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20.01.15

Oxfordshire council calls for county-wide unitary authority

Oxfordshire County Council has released a report calling for a county-wide unitary authority to save up to £32.5m a year, but the county’s second-tier councils have rejected the proposals.

One city councillor called them "an ill-disguised bid to grab the carefully managed resources of the districts to plug holes in [the county council’s] budget".

The report come as the county council’s Cabinet recommends a budget for 2015-16 which requires more than £20m of savings, on top of the £265m either made or already planned by 2017-18.

The report says that £32.5m of savings could be made by combining the county, four districts and city council into a single unitary. It concludes that savings could be made by reducing the number of chief executives and senior managers that are duplicated across several councils, reducing the number of councillors and their costs and pooling council reserves.

The report also claims that a merger would potentially lower council tax for 80% of Oxfordshire’s residents to the current lowest rate in the county, while also simplifying issues for residents who would only need to look to one authority to find answers to their problems.

Cllr Ian Hudspeth, Conservative leader of Oxfordshire County Council, said: “We are beyond the point where further savings can be achieved by finding more efficiencies or ‘salami slicing’ of services and we must find a different way of being able to provide essential services to our residents.”

He added: “After looking at all the options for reducing our costs and still needing to find more savings it was clear we needed a game-changer to protect frontline services in the longer-term. Creating one council for Oxfordshire could well be that game-changer and we need to have a debate about that.

“By saving £33m a year, which means council tax could be reduced, I would argue this presents the best deal for Oxfordshire residents. It would also create a once-in-a-generation chance to invest in Oxfordshire’s transport network, including road and public transport improvements.”

However the district and city councils have not responded favourably to the report. Cllr Bob Price, Labour leader of Oxford City Council commented: "Instead of wasting its money – and everyone else's time – the county council should be using its influence to reverse the harsh cuts in government funding.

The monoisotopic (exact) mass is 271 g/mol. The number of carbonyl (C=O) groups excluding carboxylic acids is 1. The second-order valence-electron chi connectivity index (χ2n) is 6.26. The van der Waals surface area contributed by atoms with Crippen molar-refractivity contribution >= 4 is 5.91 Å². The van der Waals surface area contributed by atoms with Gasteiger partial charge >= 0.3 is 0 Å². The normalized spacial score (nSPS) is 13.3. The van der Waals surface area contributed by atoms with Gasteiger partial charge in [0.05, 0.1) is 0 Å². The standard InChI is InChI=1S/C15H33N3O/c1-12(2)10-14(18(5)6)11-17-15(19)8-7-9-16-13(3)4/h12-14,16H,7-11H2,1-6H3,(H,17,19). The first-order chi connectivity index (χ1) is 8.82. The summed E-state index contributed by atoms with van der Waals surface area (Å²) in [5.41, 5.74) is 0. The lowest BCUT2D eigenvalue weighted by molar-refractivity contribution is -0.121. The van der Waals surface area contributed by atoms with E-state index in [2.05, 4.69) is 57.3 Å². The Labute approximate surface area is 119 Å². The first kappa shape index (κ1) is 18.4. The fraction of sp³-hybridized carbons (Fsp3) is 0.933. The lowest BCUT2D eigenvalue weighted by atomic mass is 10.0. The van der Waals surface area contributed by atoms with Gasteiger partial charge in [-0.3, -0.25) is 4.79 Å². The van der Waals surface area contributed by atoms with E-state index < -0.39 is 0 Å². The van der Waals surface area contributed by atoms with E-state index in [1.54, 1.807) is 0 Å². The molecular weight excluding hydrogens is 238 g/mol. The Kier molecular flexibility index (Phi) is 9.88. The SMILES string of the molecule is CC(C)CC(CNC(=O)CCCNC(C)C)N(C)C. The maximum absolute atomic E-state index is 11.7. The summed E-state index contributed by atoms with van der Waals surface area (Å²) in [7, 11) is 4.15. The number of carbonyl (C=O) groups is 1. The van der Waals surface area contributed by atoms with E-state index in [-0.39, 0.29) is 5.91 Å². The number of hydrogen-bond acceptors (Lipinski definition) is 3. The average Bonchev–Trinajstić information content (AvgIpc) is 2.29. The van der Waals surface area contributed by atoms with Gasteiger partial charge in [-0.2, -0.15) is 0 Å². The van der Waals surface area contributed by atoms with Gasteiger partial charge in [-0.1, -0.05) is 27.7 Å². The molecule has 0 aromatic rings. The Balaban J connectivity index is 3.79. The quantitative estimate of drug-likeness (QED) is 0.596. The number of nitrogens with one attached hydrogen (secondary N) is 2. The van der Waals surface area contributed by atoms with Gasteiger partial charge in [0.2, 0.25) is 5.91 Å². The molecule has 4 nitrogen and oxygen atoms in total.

"It's particularly disappointing that the county council – which is currently slashing crucial services for elderly, disabled and homeless people – is wasting resources on this exercise. There is a funding problem not a structural problem for counties."

He added that Oxfordshire should perhaps take a lesson from the NHS which underwent a £3bn reorganisation and is now facing its biggest crisis yet.

Leaders of Cherwell, South Oxfordshire, Vale of White Horse and West Oxfordshire District Councils have also issued a joint statement in opposition to a unitary bid.

They also criticised the report being carried out at taxpayers’ expense, adding that it was “written using high-level assumptions and having no regard to actual service delivery arrangements on the ground”.

The statement continued: “All four rural districts are at the vanguard of modern, innovative and sustainable solutions that have already delivered, and will continue to deliver, significant and increasing savings for their local taxpayers. 

“Even a cursory review of the figures provided by the consultants indicates that the savings at £33m are vastly overstated and the costs of implementation significantly understated, yet the county council consistently use the highest figure in respect of the savings even when the consultants, with their flawed logic, give a range.”

Tell us what you think – have your say below or email opininon@publicsectorexecutive.com

Comments

R Lawrence   01/03/2016 at 20:12

As a North Oxfordshire resident I believe that the current setup is far from perfect with considerable scope for improvement but this proposal will be worse, leading to reduced efficiency. And (having moved from West Oxfordshire) I have the misfortune to live within Cherwell DC which is VERY BADLY RUN. I'd start by getting rid of Cherwell DC.

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